Don’t assume that a flight or two can pull off this monumental task. According to The Verge in October 2014, “In [Musk’s] vision, 100,000 flights over the next century will allow us to build a sustainable colony of a million people on Mars.” One-tenth of a million flights. Over the next century. More inhabitants than Austin, Texas. Extending life beyond Earth is no trivial exploratory mission. Establishing the colony is one thing. Sustaining and growing it is another. Over time, it would involve literally trillions of dollars.

This effort would begin with a colony of 80,000 inhabitants who were stocked with the supplies to construct a city on Mars, complete with a pressurized transparent dome and everything necessary to farm on Martian soil. Musk views the establishment of this initial colony—with the eventual goal of a million Martian citizens—as a joint effort between the private sector and government that would cost, in today’s dollars, roughly $36 billion.

elon musk for twitter 2

Many of you are probably pondering how humans can withstand the harsh radiation that penetrates the thin atmosphere of this storied planet. A November 2012 article by Forbes reported, “Thankfully, radiation isn’t a worry, as Mars’ atmosphere was recently revealed by NASA to shield radiation to the point where humans can survive on the surface.”

Lest you consider Musk an insane genius, he’s always focused on the real risks of such a venture. In April 2012 he told Forbes reporter Alex Knapp, “It’s a terrible risk-adjusted return. But it’s gotta happen. I think that for me and a lot of people, America is a nation of explorers. I’d like to see that we’re expanding the frontier and moving things forward. Space is the final frontier and we have to make progress.”

The Naysayers

Not all fans of technology and space travel agree with Musk.

Noted astrophysicist and media personality Neil deGrasse Tyson is one of them. During an August 2013 interview, Tyson stated, “Private enterprise will not ever lead a space frontier. Not because I don’t want them to, but because my read of history says they can’t. It’s not possible. Space is dangerous. It’s expensive. There are unquantified risks. Combine all of those under one umbrella; you cannot establish a free market capitalization of that enterprise.”

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Eric Mack, a writer for CNET, in an October 2014 article questioned the practicality of Musk’s vision. “I wonder if this new interplanetary society and economy is further away than Musk believes…maybe SpaceX hasn’t really commercialized space travel so much as it has just established itself as a reliable government contractor for the same old space program we’ve had for decades now.”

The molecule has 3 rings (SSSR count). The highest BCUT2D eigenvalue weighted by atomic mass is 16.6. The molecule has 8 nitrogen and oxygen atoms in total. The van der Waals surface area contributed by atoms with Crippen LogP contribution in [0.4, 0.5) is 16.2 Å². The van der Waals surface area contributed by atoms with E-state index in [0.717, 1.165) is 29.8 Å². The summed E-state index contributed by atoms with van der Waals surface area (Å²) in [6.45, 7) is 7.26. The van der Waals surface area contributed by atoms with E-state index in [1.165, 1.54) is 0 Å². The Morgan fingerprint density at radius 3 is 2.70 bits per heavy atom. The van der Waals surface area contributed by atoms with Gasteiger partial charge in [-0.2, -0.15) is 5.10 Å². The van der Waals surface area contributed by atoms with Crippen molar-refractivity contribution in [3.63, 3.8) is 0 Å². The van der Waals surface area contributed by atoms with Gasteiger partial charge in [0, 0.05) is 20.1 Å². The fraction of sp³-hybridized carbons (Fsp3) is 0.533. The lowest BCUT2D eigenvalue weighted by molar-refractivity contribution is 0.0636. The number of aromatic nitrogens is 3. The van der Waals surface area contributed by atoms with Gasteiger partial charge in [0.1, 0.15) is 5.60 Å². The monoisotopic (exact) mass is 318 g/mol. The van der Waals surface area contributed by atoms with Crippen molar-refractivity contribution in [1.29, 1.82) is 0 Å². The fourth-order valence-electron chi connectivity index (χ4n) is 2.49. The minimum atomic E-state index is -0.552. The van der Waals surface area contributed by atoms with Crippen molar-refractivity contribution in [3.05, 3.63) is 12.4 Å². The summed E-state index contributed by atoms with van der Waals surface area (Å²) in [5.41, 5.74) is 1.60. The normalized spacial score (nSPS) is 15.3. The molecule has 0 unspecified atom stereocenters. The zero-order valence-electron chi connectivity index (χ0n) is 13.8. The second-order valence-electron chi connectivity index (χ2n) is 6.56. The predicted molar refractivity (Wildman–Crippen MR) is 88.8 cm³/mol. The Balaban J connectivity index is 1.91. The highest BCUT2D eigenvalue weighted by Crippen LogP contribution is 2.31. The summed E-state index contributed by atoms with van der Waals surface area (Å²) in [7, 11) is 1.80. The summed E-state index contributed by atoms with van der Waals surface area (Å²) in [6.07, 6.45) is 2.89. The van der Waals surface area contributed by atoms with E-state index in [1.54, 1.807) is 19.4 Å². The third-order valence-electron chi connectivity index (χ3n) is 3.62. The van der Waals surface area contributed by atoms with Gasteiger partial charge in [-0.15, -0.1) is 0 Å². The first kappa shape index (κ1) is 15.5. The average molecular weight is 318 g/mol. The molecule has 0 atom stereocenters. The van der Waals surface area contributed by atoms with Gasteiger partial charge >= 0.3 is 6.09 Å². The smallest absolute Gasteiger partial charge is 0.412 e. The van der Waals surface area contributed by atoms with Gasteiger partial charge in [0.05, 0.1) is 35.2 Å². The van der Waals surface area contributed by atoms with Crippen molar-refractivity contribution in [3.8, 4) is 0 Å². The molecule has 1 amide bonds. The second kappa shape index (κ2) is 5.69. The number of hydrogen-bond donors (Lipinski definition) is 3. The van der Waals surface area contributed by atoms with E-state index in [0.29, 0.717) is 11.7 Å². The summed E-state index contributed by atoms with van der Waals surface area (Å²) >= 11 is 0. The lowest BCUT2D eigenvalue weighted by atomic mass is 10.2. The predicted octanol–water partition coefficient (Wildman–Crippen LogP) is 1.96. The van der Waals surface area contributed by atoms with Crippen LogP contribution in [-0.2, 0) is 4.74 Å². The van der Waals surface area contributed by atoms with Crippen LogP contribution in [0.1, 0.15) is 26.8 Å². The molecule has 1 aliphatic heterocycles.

Mack continued, “I think my Martian condo and the Earth-to-Mars economy that will make it possible are a little further off than some billionaires would have you believe.”

Despite such opinions, Musk has never been one to cave under the pessimism of critics. In fact, the greater the odds against his goals, the more motivated and determined he seems to become.

In August 2012, during an interview with the Los Angeles Times, Musk said, “The thing that got me started with SpaceX was the feeling of dismay—I just did not want Apollo to be our high-water mark. We do not want a future where we tell our children that this was the best we ever did.”

Whether you’ll be able to purchase a $500,000 ticket to Mars in 2030, however, obviously remains to be seen. But if Musk has anything to say about it, your biggest quandary may be deciding if you want an aisle or a window seat.


The following videos provide informative interviews with Elon Musk regarding his dream of colonizing Mars:


All text and photos, unless otherwise noted, Copyright © 2003-2017 Gooey Rabinski. All Rights Reserved.

Gooey Rabinski is a technical writer, photographer, and compliance documentation specialist for cannabis businesses who has contributed feature articles to magazines and media outlets such as High Times, CannaBiz Journal, MERRY JANEEmerald Magazine, Grow Magazine, Herb.coThe KindSkunk, Cannabis Culture, WhaxyHeads, Weed World, Green Flower MediaCannabis HBK11RenderHealth Journal, Green Thumb, and Treating Yourself.

He is the author of Understanding Medical Marijuana, available on Amazon Kindle.

His cannabis-related freelance photos, spanning back more than a decade, are available on Instagram and Flickr. He tweets from @GooeyRabinski.

The Power of Critical Thinking

Recently, I was feeling beaten. Battered. Tired of the game of cannabis prohibition, I was yearning for more progressive neighbors than I find in Central Texas.

Despite the trendy music and art culture and hipster neckbeards abundantly scattered throughout Austin, the fact that I’m a daily consumer of cannabis—but live in a prohibitionist state—was weighing on me.

And the real kicker: This is the case with the majority of cannabis consumers in America. Despite great progress in states like Oregon, California, and Washington, most patients and adult users are simply playing the same ol’ game of black market bingo, often with stiff penalties if they get caught.

Anger & Intelligence